Images from Video in the Cockpit

When I began flying, I never would have imagined that the wonders of technological advances would bring us affordable, small, high definition cameras. Naturally pilots saw the potential to unobtrusively mount them in the cockpit in order to film their flights, and students immediately foresaw the benefits to their training if their lessons were recorded for later review. I doubt that I will ever forget the first time a student of mine asked if I would mind if he set up cameras in the cockpit to record his instrument lessons. He probably will not forget it either, because I dryly told him it was fine with me, especially since the NTSB would likely be grateful for any evidence his videos would provide to simplify their investigation given that I was an inevitable accident waiting to happen. Despite our friendship, I am not sure he fully appreciated my morose, self-depreciating humor.

Once I finally got serious, I made the prediction to him that it would only be a matter of time before the increasing prevalence of cameras in cockpits meant that there would be one running when an accident did happen, and I predicted the internet and news channels would be quick to share the footage. Sadly it did not take long for me to be proved correct.

Despite the effect accident reports and videos have on the general public, or even because of the effect, I have come to view myself as an ambassador to aviation. I flight instruct full-time and have for more than eight years. In that time, I have expanded what I do as a member of the aviation community to include teaching FAA safety seminars as a FAASTeam representative.

Recently, I was faced with creating a seminar focused on rusty pilots. Since I work to get people thinking outside the proverbial box, I wanted to make the point that pilots who are current can be “rusty” too. Think about a current pilot who has not flown at night in many months (or years). Rusty? Yes indeed, that term fits. It fits equally well on pilots who have not been to small airports or flown cross country, or − well, you get the idea.

During our brainstorming session for the seminar, I was reminded of a video I had seen where no accident occurred. It was simply a close call with terrain on departure. The situation involved a Beechcraft Bonanza departing a somewhat short, but adequate in length field. The pilot is shown to be diligent in taxing out to utilize all available runway, and is heard commenting about it before the takeoff roll begins. Despite his efforts, he narrowly misses the trees at the end of the runway. I was truly impressed with the pilot’s patience in not pulling the airplane into a stall despite the approaching trees, and I wanted to include the video in the seminar to show a case where even when pilots do everything right, they can still be surprised by circumstances. In my opinion, it was only by virtue of that pilot’s proficiency with the airplane, which he knew intimately well, that he successfully avoided the trees - thus my desire to include it in a rusty pilot seminar.

The video is available on the internet, but I wanted to get in touch with the pilot to ask permission to use his footage in the seminar. With a small amount of effort, I was able to, and was met with a surprising reaction. The pilot was happy to allow me to use his footage and he spoke with me at length about the circumstances leading up to the flight so that I could discuss it during the presentation. However, he was concerned that our seminar would not use the video to paint him with the brush of stupid pilot tricksters. He explained that after posting the video, he received a significant amount of judgmental backlash from others in the community about how careless he must have been. To his credit, he has left the video for all to see because he believes in the value it holds for the rest of us. I could not agree more.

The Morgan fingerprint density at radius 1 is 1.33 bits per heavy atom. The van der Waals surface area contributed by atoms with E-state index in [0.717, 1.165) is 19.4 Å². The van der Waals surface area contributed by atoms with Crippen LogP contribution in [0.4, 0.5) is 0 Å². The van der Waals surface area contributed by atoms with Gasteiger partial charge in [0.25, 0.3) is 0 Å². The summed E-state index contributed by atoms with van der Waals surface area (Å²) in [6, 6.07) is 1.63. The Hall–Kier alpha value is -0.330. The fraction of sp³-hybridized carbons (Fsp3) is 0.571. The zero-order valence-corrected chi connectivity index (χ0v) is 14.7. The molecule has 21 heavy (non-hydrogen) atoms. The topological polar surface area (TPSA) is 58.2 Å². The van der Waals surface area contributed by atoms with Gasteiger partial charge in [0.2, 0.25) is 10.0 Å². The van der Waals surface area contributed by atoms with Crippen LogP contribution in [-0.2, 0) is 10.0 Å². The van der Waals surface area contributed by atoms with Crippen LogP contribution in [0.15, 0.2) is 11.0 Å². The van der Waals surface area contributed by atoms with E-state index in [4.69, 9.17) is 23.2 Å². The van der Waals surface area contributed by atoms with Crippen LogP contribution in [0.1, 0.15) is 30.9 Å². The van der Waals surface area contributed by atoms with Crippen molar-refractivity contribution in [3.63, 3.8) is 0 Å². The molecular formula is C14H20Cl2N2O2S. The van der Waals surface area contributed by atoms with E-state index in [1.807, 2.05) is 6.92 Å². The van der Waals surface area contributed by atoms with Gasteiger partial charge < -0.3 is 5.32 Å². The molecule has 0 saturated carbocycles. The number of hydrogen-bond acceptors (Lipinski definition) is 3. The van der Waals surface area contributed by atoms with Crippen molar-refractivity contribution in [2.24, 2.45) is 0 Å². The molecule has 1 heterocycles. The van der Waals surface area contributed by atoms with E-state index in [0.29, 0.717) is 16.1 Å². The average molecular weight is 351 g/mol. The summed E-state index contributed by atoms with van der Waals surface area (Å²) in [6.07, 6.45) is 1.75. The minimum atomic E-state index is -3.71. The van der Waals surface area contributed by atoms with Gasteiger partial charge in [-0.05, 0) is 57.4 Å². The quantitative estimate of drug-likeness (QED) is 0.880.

I was glad that the pilot told me about his concerns because it led me to include some remarks in the seminar about the fact that it is rare that pilots set out intentionally taking risks. In fact it is very rare for a pilot to intentionally crash an airplane. Any time we see an accident report or view accident footage, we must remind ourselves, and the general public, that it is easy to point fingers after the fact. We must realize that, to the pilots involved, the decisions made seemed sound at the time, given what they knew, or believed. Some pilots are simply poorly educated. That is not the pilot’s fault. Some have skills that have deteriorated, and shame on the instructor who conducted their last flight review for not catching that. Others (like the Beechcraft pilot above) simply find the conditions different than expected due to unseen variables. In his particular case, it was more about the wind shear caused by the trees surrounding the airport. In fact he had been to an equally short runway earlier that same day, and the numbers for the takeoff performance showed the runway plenty long to be safe.

After almost any accident, much can be learned. The general public often will be quick to use accident reports and videos to argue that flying is a dangerous activity. Pilots know that to be false. Well trained pilots know how to assess and mitigate risks. We study accidents, not out of morbid curiosity, but because we seek to understand and avoid similar circumstances. So, perhaps my comments to my instrument student who wanted to put cameras in our cockpit were less “self-deprecating” and more an honest admission that any one of us could fall victim to circumstances. We can use accident or near-accident video alongside accident reports to expand our awareness of the risks we all face in hopes of seeing them approach so that we will all safely avoid them.

Article by: Terry Keller Jr.